As I said, while Peter’s work is hardly unknown, I do think it’s underappreciated. But it’s never too late for that to change. So if you’re looking for something to read, Peter’s retirement is as good an excuse as any to dig into his “back catalog”. You’ll be well-rewarded.

23 thoughts on “Peter Abrams: an appreciation

  1. I also have had few personal interactions with Peter but have read and valued much of his work with, like you, an extremely thick folder of paper copies of his work (kind of dates us doesn’t it). The 1993 paper you mention is the acme for me – unifying behavior, quantitative genetics and game theory elegantly and exactly. And dealing with multiple species and multiple traits at the same time. It was a tour de force that took most of the adaptive dynamicists years to catch up.

    But one of the few personal interactions sticks out in my mind most. I was a 2nd year graduate student giving my first talk at ESA (it was on coevolution of mutualisms using the evolutionary dynamics/game theory approach that he & Joel Brown had more or less invented – this was before the phrase adaptive dynamics had even really caught on). I emailed him saying that I would value his feedback if he had time to attend. Despite me being a nobody and him being a famous ecologist, he showed up, stayed after the talk and spoke with me for 20 minutes giving me valuable feedback and was extremely kind and helpful. I am even more impressed these days given how hard I sometimes find it to even make my own student’s talks at ESA. He is truly a generous individual who values the kinds of things that are critical to the advancement of science but don’t necessarily get valued like they should any more (i.e. reviews, time with new people in the field).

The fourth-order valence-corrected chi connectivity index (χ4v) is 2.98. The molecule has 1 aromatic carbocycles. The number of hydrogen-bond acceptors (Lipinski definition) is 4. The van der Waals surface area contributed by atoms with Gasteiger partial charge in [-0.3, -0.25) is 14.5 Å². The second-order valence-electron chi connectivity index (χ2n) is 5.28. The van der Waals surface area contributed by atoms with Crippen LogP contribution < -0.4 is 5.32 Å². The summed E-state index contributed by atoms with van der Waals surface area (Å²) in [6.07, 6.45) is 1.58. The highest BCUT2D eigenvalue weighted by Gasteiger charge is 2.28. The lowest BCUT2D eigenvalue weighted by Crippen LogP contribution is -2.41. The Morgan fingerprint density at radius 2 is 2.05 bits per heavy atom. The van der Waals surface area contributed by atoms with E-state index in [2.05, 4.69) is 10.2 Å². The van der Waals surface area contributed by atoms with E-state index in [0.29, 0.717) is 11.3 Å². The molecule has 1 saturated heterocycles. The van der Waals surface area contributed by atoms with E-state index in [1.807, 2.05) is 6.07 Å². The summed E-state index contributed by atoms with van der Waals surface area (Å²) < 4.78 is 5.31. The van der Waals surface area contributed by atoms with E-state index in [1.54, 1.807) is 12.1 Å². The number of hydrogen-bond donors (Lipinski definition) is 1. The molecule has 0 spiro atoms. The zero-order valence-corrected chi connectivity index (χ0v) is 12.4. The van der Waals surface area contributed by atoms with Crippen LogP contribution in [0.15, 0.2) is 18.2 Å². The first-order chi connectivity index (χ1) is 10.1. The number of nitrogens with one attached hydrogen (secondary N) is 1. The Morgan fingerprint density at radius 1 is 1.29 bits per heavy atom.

• I first met Peter as a grad student myself, when he came to speak at Rutgers. I scheduled a block of one-on-one time with him. At the time I found him quiet and a bit difficult to draw out–he never mentioned that he had a paper with Bob Holt in press at Ecology that was directly relevant to what we were talking about! But I don’t remember the conversation well, and in retrospect I wonder if I just talked his ear off and didn’t let him get in a word in edgewise. 😉 (UPDATE: and the more I think about it, the more I suspect that the fault was mine for not making clear exactly what it was I wanted to pick Peter’s brain about)

      I agree that that original adaptive dynamics paper is one of his best, though I have others I personally like more, just because they’re closer to what I do (e.g., his 1993 paper cataloging the qualitative form of trophic cascades in a bunch of different food web modules). I think that adaptive dynamics paper is a good example of him not getting as much credit as he should. “Adaptive dynamics” is much more identified with folks like Metz and Dieckmann, who’ve been very vocal about pushing a different (perhaps more rigorous, but also much less generally-applicable) derivation of the approach.

      I only have one good Peter Abrams anecdote, which I think I related in an old post but which I’ll repeat here. Back in 2000 there was a big symposium one morning at the ESA meeting on “30 Questions for Ecology in the New Century”. There were six speakers, all very famous, each talking about what they thought would be the five biggest questions in ecology over the next century. Peter was speaking in a regular afternoon session, giving the very first talk in the session, so his was the first talk we all saw after attending the morning symposium. He started off by smiling and saying “I predict that the 30 questions for ecology in the next century will be the same 30 questions as in the last century.” HUGE laugh from the audience, it was very, very funny–in part because it was very true.

    • Jeremy: *excellent* post.